Astley Castle which was originally built during the Medieval period. It is situated in Astley, 100m east of Church Lane.
1 The original fortified manor house was the home of Sir Henry Grey, Duke of Suffolk and his daughter Lady Jane Grey. The house was dismantled in 1555, but almost immediately rebuilt. The existing house, still moated, is almost entirely 16th century, but there is evidence of 12th century work. There were substantial alterations in 17th century and again in 1820 when it was restored. The building is roughly rectangular, of 2 storeys, with embattled parapets throughout. The principal front, in which 17th century and 19th century inteference is marked, has 5 large stone transomed-mullioned windows, all restored, 2 of them having arched traceried heads of early 19th century character. On W side is a little timber framing. The interior is wholly modernised and has no early features except for a Jacobean fireplace.
2 There are only scanty remains, in grey and red sandstone, of the original curtain wall and gatehouse. Some portions appear to be 14th century, but may date from 1266, when a grant was made to inclose a house in Astley with a dyke and wall and to crenelate it. The bailey is level and the present house is on its W side with outbuildings lining the W curtain wall
3 There was a manor house here from quite early times; the Astleys lived here from the time of Henry II (1154-89). There is no certainty that a castle was built here in 1266.
4 In 1963 it was a hotel.
5 The hotel has moved out and the house is now abandoned and is falling down.
6 Photograph taken in 1977.
7 Astley Castle and associated features (see PRNs 357, 362 amd 7224) was Scheduled as an Ancient Monument in April 1994.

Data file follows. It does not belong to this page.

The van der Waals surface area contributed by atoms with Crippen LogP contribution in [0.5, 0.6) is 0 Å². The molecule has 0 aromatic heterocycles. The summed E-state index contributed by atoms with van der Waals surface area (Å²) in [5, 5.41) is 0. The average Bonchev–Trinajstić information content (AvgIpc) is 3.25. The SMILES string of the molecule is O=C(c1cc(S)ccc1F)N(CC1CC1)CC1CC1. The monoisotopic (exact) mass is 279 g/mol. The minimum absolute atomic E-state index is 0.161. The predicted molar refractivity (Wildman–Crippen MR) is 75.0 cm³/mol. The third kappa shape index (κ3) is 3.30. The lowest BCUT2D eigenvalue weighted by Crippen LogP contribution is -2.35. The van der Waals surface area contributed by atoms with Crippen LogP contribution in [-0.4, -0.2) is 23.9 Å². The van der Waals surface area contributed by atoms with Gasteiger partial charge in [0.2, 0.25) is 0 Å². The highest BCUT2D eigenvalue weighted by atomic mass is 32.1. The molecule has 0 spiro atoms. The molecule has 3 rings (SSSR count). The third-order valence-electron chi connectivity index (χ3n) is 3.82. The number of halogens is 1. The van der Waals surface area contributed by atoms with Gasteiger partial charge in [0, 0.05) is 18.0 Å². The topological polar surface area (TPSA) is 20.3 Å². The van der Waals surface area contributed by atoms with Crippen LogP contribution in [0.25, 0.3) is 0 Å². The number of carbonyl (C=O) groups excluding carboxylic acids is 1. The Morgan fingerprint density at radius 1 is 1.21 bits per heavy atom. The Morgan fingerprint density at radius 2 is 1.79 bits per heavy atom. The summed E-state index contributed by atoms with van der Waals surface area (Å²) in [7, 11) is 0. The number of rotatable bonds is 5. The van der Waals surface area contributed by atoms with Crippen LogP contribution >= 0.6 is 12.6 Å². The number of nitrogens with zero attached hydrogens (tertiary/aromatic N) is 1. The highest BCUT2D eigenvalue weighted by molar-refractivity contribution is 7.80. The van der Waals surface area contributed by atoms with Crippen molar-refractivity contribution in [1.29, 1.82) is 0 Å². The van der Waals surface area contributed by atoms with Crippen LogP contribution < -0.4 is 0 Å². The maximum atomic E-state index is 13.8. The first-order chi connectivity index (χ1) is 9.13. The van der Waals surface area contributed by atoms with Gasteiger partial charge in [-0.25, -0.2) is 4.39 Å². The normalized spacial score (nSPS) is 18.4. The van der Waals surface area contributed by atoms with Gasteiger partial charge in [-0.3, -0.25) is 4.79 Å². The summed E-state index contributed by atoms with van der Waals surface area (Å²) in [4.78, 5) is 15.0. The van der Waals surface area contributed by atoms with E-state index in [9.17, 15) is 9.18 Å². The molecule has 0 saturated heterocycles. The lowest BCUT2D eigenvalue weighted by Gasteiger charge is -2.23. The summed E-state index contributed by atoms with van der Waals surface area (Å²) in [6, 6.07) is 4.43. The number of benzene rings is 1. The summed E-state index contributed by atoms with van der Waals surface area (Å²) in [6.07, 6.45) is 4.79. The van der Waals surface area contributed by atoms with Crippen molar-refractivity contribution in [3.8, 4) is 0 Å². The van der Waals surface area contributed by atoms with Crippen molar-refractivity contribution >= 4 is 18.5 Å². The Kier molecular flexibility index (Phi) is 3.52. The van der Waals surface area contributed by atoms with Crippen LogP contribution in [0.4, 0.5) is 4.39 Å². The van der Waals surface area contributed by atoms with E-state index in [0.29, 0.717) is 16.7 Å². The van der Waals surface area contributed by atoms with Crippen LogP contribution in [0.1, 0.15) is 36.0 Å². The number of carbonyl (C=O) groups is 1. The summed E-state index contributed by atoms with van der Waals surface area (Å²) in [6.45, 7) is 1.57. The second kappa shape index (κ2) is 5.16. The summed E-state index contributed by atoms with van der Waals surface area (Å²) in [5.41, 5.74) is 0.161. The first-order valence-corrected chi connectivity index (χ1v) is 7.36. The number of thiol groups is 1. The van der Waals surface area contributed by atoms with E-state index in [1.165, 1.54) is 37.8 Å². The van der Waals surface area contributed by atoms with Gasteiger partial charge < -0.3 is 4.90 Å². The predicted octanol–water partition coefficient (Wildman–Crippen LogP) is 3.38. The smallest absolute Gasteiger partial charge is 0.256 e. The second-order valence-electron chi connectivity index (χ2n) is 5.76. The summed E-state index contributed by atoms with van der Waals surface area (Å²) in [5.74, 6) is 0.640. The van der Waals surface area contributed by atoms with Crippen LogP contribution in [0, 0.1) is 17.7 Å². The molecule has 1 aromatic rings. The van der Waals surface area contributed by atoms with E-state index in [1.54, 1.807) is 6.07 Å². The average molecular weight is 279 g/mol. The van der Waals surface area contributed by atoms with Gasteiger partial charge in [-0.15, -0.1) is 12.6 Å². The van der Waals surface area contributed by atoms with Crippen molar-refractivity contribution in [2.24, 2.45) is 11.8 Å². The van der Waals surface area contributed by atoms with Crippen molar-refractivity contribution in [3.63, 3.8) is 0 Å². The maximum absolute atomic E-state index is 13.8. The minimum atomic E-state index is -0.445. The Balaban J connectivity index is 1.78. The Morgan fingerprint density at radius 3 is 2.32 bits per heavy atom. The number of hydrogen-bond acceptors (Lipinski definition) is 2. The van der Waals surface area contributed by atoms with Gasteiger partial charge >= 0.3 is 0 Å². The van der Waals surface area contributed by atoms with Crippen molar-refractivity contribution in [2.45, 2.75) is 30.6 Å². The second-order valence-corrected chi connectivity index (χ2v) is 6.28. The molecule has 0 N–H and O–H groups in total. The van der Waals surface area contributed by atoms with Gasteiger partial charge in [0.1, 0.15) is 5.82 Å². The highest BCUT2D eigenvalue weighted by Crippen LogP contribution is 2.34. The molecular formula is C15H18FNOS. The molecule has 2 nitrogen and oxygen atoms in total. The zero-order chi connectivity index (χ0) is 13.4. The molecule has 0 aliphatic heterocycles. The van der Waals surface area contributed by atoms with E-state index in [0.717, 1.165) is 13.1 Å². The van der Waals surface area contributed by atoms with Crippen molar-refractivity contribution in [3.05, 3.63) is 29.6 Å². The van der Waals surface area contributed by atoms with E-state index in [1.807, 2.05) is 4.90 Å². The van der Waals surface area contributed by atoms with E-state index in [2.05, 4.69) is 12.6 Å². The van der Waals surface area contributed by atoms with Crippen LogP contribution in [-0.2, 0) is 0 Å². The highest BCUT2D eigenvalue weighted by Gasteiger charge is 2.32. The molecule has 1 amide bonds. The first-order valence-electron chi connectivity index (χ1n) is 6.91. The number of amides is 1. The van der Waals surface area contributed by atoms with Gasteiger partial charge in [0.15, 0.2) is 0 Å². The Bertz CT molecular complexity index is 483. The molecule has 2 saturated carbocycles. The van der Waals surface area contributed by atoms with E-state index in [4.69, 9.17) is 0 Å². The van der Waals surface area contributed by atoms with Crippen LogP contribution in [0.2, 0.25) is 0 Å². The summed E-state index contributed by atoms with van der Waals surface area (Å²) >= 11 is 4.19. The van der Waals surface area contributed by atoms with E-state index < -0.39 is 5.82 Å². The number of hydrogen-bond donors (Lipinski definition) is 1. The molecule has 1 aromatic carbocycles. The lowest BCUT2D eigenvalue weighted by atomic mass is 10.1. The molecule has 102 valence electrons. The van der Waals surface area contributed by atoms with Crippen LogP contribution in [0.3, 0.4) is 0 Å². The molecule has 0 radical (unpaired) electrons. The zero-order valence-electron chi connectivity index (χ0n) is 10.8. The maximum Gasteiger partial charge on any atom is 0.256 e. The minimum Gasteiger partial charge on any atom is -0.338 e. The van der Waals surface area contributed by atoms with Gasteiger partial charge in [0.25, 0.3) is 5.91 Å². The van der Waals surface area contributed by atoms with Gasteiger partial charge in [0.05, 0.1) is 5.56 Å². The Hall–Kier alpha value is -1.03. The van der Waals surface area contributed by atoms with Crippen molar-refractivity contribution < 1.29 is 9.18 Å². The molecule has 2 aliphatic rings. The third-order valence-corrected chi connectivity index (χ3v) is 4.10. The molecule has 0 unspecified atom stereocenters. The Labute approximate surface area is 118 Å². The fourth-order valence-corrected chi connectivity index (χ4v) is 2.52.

8 Astley Castle surveyed during 1996, includes plans, photographs and elevations.
9 A substantial amount of archaeological monitoring was carried out during below-ground works associated with the conversion of the standing remains of Astley Castle into accomadation by the Landmark Trust. The report includes substantial information on the historical background of the site, together with detailed reporting on the results of monitoring of work, which recorded substantial medieval and post-medieval remains. The foundations of the fortified medieval manor house were recorded at two locations during the watching brief. Evidence of the late-medieval castle was uncovered in the threshold stone outside the wide four-centred arched doorway located in the north wall of the c.16th century addition to the medieval west range. A similar construction date is attributed to a stone wall outside this range and a further section which appears to have formed a boundary wall on the northwest corner of the 16th/17th century castle above the moat. A stone drain of similar date was observed in the excavation of a service trench across the moat bridge, overlain by a cobblestone surface. The double-barrel vaulted cellars, believed to date to the 1820s, were recorded, together with an earlier smaller cellar. Few finds were recovered from the site, and were mainly residual, redeposited during the successive stages of rebuilding and restoration that the castle has undergone since the mid 13th-century.